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Carbon Credit from Tequila Agave

The world’s leading tequila brand, Jose Cuervo, partnered with Arma Services and SURECO & Partners to develop a carbon credit certification methodology for Agave plants used in producing tequila. 

Jose Cuervo’s collaboration with sustainability experts and climate financing specialists will significantly impact the tequila industry’s sustainability and green efforts. 

Tequila Industry’s Carbon Footprint

A study on alcohol consumption’s impact on the climate indicates that producing alcoholic beverages emits about 0.73 to 2.38 kg CO2 equivalent per liter (CO2e/L). The findings show these emissions of each alcohol category:

  • Wine has the biggest climate impact – 2.38 kg CO2e/L
  • Spirits come second – 2.07 kg CO2e /L
  • Beer has the lowest emissions – 0.73-0.81 kg CO2e/L

Tequila is a type of liquor that’s even stronger than wine. At 40% alcohol volume, tequila emits about 3 kg CO2e/L, including transportation emissions of 0.5 kg CO2e/L. And since the Tequila industry contributes a lot to carbon emissions, sustainable actions, and collaborations are critical.

Huge carbon footprint reduction efforts are common among all various types of beverages despite the differences in their emissions. But since the source of emissions differs between production processes, each beverage needs tailored fit sustainability solutions. 

It’s also important to note that feedstock, or the raw materials used in producing tequila, has the lowest CO2 footprint. It is the processing and packaging that emits large amounts of CO2, particularly the use of fossil fuels and heavy glass bottles. 

The blue agave plant, also called Mexican agave, is the main ingredient of tequila. 


The partnership between Jose Cuervo and carbon market and sustainability experts seeks to certify agave plantations as carbon sinks. This will then create the corresponding carbon credits for the verified carbon reductions by agaves. 

Agaves’ Carbon Sequestration and Carbon Credits 

Agave is to the drier regions of the world as bamboo is to the wetter parts. Agaves are naturally adapted succulents and deep-rooted trees that are resistant to drought and rising temperatures. 

By planting, pruning, and intercropping agaves, these carbon sinks can suck in and store around 30 to 60 tons of CO2 per hectare (10,000 sq.m.)

But according to another agave farming expert, agave-based agroforestry, with 2,000 agaves per hectare, can store up to 73.6 tons of carbon over a 10-year period.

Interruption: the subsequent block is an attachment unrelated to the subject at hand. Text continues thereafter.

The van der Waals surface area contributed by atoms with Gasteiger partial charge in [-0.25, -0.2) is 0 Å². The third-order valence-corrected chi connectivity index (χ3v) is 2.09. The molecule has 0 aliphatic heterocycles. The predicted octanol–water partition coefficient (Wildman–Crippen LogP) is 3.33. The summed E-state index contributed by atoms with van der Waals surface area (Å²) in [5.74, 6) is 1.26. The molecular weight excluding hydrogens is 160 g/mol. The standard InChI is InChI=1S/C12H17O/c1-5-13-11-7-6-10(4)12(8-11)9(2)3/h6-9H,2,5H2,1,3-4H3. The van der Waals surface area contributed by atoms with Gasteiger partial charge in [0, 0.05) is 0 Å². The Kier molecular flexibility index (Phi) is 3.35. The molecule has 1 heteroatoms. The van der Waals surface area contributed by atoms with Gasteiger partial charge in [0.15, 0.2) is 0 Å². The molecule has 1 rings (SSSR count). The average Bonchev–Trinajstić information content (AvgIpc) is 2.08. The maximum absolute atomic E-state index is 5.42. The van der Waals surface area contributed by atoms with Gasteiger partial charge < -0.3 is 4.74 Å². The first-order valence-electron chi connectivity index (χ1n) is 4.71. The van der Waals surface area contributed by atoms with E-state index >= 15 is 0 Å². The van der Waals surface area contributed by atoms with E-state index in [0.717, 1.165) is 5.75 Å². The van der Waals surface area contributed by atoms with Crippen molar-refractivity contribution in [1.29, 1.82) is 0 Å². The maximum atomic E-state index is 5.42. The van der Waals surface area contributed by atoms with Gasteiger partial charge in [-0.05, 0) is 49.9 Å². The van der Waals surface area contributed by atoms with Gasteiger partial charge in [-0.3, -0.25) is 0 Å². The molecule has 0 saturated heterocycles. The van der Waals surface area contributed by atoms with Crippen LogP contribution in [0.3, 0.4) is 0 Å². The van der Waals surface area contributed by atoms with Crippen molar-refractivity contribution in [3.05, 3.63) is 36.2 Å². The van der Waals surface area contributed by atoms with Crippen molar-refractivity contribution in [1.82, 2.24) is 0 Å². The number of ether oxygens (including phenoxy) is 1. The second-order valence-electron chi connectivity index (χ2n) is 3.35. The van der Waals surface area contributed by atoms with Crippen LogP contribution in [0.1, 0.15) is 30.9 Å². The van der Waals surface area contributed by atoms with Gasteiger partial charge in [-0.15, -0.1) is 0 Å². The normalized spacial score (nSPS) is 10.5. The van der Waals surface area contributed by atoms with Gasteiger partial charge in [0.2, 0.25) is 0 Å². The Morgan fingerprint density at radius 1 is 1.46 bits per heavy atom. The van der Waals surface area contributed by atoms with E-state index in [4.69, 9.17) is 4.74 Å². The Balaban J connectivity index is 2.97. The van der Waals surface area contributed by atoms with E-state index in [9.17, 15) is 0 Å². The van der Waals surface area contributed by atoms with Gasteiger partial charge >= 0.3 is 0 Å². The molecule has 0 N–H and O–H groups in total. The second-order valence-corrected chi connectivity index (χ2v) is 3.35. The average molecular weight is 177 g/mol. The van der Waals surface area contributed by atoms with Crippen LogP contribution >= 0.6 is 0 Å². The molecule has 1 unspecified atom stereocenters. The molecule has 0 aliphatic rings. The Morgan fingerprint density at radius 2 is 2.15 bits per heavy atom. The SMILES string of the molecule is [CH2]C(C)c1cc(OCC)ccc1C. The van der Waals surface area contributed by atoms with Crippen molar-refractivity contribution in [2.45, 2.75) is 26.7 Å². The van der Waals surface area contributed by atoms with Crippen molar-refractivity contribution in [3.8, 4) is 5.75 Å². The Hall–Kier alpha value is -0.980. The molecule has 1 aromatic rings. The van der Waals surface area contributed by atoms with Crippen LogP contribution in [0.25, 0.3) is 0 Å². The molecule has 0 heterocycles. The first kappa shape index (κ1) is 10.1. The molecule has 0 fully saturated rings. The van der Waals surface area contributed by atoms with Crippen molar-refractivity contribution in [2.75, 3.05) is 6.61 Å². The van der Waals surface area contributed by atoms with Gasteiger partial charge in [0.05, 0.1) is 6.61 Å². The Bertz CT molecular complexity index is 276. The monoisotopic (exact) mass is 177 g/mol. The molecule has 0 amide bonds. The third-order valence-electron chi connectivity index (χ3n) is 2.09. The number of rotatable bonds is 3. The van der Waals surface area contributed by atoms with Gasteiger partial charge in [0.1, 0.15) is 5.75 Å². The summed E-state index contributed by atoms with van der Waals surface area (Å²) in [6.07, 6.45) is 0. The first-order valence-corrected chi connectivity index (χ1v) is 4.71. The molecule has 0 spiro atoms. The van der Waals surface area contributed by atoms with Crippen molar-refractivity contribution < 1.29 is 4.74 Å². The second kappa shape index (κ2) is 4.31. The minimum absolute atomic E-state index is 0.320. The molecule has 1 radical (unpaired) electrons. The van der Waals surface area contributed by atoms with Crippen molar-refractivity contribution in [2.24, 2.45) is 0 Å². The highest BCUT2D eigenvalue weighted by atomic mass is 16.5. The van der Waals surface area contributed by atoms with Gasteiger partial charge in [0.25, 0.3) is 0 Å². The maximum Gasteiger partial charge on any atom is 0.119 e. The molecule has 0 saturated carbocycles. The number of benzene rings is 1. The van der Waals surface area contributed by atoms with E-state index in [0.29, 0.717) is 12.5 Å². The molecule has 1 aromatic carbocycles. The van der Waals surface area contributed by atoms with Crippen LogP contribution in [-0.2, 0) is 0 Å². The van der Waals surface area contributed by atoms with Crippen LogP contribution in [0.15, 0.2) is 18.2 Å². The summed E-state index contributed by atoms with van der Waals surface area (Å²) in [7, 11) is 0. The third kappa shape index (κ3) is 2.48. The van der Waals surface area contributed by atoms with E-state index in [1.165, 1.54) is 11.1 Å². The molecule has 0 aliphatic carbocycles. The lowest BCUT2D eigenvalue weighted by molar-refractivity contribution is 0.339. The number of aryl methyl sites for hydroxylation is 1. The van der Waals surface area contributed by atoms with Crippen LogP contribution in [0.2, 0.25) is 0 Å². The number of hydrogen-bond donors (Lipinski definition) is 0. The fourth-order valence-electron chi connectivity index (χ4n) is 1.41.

• Most notably, if cultivated on 2.2 million hectares or 5.4 million acres in Mexico, agaves can sequester 100% of the nation’s annual emissions. 

Add to this the fact that agaves can grow on degraded land like deserts, which are unsuitable for growing crops. They don’t need irrigation or any chemical inputs to survive. 

This carbon sequestration capacity and other attributes of agaves, particularly blue agaves for tequila production, is what Jose Cuervo is looking to certify with carbon credits.  

With 250+ years of experience in producing tequila, Jose Cuervo’s popular tequilas are made from blue agave plants in Mexico. Its Agave Project explores other sustainable uses for the plant. 

The tequila producer is also innovating its production processes to cut down its environmental impact. The move to create a carbon credit certification methodology for agave plantations is another part of its innovation. 

Its collaboration with Arma Services advances the industry’s transition towards carbon markets while promoting sustainable practices to fight climate change. 

Arma Services focuses on developing carbon offset projects that are effective and highly valuable. The company’s expertise lies in the forestry, agriculture, and technology sectors. It is its proprietary AI software to ensure that the carbon credits they create are of the highest quality.

Joining the innovative collaboration is sustainability and carbon market expert SURECO & Partners. According to its CEO, Jessica Jacob:

“This alliance marks a pivotal moment in the tequila industry’s journey towards greater sustainability. By creating a carbon credit certification methodology for agave, we can encourage the adoption of sustainable practices and actively participate in the fight against climate change.”

She also added that the partnership will expand its efforts in reducing global carbon emissions. 

Together with trusted advisors of climate financing, RBA Banca de Inversión and RBA Sostenibilidad, the collaboration will not only establish a carbon credit methodology for tequila’s agave. It will also develop studies and projects, as well as create financing for those who will benefit in the voluntary carbon market.

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